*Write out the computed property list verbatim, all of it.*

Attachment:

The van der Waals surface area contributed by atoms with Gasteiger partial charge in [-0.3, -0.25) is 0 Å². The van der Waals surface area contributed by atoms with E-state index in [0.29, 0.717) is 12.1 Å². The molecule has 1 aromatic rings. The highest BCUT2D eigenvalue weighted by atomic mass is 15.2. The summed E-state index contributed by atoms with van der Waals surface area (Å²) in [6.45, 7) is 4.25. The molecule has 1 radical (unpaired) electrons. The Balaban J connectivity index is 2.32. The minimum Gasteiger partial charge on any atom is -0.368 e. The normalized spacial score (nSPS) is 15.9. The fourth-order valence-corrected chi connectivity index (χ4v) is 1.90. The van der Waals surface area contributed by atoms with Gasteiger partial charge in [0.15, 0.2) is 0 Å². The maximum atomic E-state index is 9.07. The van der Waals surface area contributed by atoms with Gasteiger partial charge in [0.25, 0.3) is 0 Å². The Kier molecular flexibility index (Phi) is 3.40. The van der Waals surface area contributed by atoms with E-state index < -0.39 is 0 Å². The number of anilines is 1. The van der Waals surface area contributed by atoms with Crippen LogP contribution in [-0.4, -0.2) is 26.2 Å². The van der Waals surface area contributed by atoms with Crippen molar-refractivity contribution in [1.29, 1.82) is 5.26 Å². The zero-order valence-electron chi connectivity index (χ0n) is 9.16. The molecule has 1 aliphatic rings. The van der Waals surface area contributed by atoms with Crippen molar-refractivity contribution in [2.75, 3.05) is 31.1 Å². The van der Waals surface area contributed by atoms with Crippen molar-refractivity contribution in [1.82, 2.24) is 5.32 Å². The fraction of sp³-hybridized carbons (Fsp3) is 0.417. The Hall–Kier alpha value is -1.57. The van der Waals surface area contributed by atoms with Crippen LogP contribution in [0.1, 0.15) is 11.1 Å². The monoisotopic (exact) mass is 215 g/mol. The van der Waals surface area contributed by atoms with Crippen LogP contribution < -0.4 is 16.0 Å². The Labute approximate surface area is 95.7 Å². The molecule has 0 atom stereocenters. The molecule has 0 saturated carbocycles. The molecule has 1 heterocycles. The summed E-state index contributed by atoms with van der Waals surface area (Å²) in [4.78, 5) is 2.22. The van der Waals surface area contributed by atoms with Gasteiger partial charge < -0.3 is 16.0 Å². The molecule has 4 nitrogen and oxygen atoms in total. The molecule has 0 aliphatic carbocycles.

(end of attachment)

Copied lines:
The van der Waals surface area contributed by atoms with Gasteiger partial charge in [-0.3, -0.25) is 0 Å². The van der Waals surface area contributed by atoms with E-state index in [0.29, 0.717) is 12.1 Å². The molecule has 1 aromatic rings. The highest BCUT2D eigenvalue weighted by atomic mass is 15.2. The summed E-state index contributed by atoms with van der Waals surface area (Å²) in [6.45, 7) is 4.25. The molecule has 1 radical (unpaired) electrons. The Balaban J connectivity index is 2.32. The minimum Gasteiger partial charge on any atom is -0.368 e. The normalized spacial score (nSPS) is 15.9. The fourth-order valence-corrected chi connectivity index (χ4v) is 1.90. The van der Waals surface area contributed by atoms with Gasteiger partial charge in [0.15, 0.2) is 0 Å². The maximum atomic E-state index is 9.07. The van der Waals surface area contributed by atoms with Gasteiger partial charge in [0.25, 0.3) is 0 Å². The Kier molecular flexibility index (Phi) is 3.40. The van der Waals surface area contributed by atoms with E-state index < -0.39 is 0 Å². The number of anilines is 1. The van der Waals surface area contributed by atoms with Crippen LogP contribution in [-0.4, -0.2) is 26.2 Å². The van der Waals surface area contributed by atoms with Crippen molar-refractivity contribution in [1.29, 1.82) is 5.26 Å². The zero-order valence-electron chi connectivity index (χ0n) is 9.16. The molecule has 1 aliphatic rings. The van der Waals surface area contributed by atoms with Crippen molar-refractivity contribution in [2.75, 3.05) is 31.1 Å². The van der Waals surface area contributed by atoms with Crippen molar-refractivity contribution in [1.82, 2.24) is 5.32 Å². The fraction of sp³-hybridized carbons (Fsp3) is 0.417. The Hall–Kier alpha value is -1.57. The van der Waals surface area contributed by atoms with Crippen LogP contribution in [0.1, 0.15) is 11.1 Å². The monoisotopic (exact) mass is 215 g/mol. The van der Waals surface area contributed by atoms with Crippen LogP contribution < -0.4 is 16.0 Å². The Labute approximate surface area is 95.7 Å². The molecule has 0 atom stereocenters. The molecule has 0 saturated carbocycles. The molecule has 1 heterocycles. The summed E-state index contributed by atoms with van der Waals surface area (Å²) in [4.78, 5) is 2.22. The van der Waals surface area contributed by atoms with Gasteiger partial charge < -0.3 is 16.0 Å². The molecule has 4 nitrogen and oxygen atoms in total. The molecule has 0 aliphatic carbocycles.